Progressive rock pulses in its own niche, a sound much different than Bruce Springsteen, for instance, whom I wrote about last week. Springsteen delivers short narratives and comments on life, while Gilmour’s songs often have a hypnotic rhythm, searing solos, and ponderous lyrics. With Springsteen, you might experience being down-and-out in a city, yet finding passion or hope to deliver a new destiny. With Gilmour and Pink Floyd, you become what philosopher Martin Heidegger might have hoped for you: present in the moment. Thoughts of your daily life and even your body seem to disappear into feeling the sights and sounds before you.
I discovered Pink Floyd in high school in Minnesota. A classmate and musician brought in the group’s fifth album, Atom Heart Mother, and loaned it to me. This was music unlike anything I’d heard—not the standard three-minute singles on the radio. The first side of the LP sailed along as one song, six parts, for over 23 minutes.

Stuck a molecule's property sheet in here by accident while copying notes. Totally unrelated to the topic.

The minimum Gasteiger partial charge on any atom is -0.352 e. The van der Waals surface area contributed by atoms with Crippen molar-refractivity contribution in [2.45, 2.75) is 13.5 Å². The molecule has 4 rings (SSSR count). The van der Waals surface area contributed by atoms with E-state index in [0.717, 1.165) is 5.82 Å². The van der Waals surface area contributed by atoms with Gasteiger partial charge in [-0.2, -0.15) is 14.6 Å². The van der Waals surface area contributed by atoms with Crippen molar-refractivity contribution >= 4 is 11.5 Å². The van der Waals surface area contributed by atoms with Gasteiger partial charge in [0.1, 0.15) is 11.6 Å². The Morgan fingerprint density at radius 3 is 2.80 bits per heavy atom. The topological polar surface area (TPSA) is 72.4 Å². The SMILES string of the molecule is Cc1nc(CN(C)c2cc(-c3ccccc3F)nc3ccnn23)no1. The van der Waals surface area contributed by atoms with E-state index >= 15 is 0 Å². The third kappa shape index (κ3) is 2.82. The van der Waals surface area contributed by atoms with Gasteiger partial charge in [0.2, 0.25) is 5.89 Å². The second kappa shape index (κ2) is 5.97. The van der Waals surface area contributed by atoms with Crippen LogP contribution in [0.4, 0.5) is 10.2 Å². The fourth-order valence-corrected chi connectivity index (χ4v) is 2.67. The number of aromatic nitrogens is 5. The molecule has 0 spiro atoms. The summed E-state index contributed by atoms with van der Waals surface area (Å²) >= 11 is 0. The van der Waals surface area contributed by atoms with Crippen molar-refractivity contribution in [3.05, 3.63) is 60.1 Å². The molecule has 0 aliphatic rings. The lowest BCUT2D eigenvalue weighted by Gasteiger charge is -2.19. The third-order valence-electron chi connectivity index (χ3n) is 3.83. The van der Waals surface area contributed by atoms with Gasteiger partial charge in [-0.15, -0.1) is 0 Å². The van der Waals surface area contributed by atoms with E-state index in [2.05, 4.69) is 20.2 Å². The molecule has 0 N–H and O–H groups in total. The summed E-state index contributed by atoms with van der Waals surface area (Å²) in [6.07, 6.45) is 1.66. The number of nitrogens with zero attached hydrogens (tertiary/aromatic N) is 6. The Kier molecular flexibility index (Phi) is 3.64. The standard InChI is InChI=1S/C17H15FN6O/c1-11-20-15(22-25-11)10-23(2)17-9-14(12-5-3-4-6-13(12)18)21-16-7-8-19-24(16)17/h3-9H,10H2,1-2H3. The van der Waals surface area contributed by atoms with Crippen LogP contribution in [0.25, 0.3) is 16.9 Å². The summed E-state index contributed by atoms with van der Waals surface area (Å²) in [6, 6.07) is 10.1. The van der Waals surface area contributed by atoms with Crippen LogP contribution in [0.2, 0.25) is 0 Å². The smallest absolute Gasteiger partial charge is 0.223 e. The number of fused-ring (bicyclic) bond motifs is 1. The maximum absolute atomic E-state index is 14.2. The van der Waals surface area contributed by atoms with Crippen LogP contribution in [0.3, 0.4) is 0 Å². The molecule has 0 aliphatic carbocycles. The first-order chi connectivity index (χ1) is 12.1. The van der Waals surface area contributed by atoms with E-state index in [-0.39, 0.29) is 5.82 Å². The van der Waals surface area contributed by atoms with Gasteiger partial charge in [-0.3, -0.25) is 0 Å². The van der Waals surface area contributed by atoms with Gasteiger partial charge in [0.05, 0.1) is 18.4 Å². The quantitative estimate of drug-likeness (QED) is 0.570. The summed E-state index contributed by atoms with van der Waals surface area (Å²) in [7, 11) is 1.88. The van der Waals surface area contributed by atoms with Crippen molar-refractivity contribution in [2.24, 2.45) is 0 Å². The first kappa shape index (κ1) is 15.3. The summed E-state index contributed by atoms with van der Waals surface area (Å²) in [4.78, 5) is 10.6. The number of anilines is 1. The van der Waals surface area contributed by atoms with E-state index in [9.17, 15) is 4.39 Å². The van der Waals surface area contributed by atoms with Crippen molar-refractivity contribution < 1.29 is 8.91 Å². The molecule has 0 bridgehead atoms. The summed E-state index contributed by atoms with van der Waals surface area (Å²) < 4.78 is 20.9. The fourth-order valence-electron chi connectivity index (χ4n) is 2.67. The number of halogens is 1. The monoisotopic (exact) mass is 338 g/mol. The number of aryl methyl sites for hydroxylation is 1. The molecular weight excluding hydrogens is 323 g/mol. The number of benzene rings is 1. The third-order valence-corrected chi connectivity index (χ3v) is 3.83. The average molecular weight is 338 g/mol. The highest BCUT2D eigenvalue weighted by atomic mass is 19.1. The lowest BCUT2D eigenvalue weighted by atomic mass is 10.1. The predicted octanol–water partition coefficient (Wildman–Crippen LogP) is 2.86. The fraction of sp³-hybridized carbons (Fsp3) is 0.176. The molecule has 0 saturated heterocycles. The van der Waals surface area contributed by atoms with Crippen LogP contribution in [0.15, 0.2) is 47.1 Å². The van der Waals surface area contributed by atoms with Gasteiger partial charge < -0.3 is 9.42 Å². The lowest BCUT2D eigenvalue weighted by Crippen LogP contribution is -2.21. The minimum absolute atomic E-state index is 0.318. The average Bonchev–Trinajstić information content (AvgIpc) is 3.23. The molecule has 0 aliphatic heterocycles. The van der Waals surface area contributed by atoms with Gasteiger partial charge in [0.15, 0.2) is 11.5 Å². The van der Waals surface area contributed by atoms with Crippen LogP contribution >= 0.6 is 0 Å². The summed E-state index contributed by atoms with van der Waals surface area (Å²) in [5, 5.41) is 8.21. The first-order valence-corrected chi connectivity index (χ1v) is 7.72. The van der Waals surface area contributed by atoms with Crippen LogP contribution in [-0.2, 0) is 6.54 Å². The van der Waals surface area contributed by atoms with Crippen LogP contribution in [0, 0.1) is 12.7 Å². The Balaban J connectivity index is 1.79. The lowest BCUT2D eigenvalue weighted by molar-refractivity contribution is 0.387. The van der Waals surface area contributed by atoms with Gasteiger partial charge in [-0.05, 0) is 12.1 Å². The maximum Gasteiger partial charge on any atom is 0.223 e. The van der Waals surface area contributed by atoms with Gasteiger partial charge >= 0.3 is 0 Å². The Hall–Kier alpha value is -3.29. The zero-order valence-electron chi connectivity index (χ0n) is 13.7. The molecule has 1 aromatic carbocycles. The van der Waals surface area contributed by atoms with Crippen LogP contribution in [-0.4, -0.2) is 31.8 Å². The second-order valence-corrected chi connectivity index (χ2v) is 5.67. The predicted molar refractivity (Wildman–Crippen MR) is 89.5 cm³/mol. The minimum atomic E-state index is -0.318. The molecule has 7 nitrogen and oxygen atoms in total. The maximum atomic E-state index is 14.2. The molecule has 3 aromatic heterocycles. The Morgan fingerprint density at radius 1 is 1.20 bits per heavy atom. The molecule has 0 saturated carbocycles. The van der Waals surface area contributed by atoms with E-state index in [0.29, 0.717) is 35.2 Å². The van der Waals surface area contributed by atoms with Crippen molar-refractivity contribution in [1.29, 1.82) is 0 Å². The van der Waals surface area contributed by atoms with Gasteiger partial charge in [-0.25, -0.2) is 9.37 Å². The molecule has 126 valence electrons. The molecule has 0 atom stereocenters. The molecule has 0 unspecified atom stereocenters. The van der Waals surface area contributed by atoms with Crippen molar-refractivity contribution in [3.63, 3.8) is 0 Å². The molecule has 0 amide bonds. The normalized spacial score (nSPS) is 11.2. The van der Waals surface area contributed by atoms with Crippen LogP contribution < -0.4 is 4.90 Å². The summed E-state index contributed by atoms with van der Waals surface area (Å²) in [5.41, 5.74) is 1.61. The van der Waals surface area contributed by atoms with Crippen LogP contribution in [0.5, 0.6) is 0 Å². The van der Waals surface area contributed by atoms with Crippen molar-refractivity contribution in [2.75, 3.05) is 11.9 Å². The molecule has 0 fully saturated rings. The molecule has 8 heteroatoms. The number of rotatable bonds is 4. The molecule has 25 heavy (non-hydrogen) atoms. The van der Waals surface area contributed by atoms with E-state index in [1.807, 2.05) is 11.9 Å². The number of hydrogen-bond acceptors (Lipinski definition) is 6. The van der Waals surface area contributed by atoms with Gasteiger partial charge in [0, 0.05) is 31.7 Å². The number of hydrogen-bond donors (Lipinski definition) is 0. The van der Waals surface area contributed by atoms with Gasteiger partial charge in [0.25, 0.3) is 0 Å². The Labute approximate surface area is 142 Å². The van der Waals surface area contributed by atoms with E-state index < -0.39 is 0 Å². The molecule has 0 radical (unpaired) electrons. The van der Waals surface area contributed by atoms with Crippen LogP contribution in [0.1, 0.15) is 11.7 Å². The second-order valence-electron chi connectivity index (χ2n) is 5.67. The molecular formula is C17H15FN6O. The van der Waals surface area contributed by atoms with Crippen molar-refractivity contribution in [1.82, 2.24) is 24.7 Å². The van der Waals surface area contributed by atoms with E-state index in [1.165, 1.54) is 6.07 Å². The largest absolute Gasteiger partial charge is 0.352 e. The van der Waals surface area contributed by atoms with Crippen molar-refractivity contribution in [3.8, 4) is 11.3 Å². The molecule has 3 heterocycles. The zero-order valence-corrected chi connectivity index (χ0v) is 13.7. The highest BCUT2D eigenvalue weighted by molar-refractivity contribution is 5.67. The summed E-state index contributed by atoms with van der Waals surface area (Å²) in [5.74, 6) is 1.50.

The other side included “Alan’s Psychedelic Breakfast,” a 13-minute piece that mixed people eating breakfast and playing music. On the same side, I loved “Fat Old Sun,” whose lyrics gently looked at a summer in the country with the sun setting, written by Gilmour.
The cover of the album had a cow on green grass turning its head to the viewer. The band’s name appeared nowhere on the cover, and you could not find pictures of the band. In fact, I can’t recall ever seeing members of the band on any Pink Floyd album, so I came to think of Pink Floyd as just a thing, a unit.
When I became a senior in high school, my school offered for its first time a chance at independent study, so I made one in filmmaking. I created a Super 8 film that simply rattled off still images—often just four frames at a time—of things that influenced my life at the moment, in sync with Pink Floyd’s song, “One of These Days,” which ran 5 minutes, 57 seconds. The song came from the Meddle album, which I blasted though my quadraphonic sound system. My movie influenced my becoming a film major in college. Later, my love of imagery and sound led me to writing.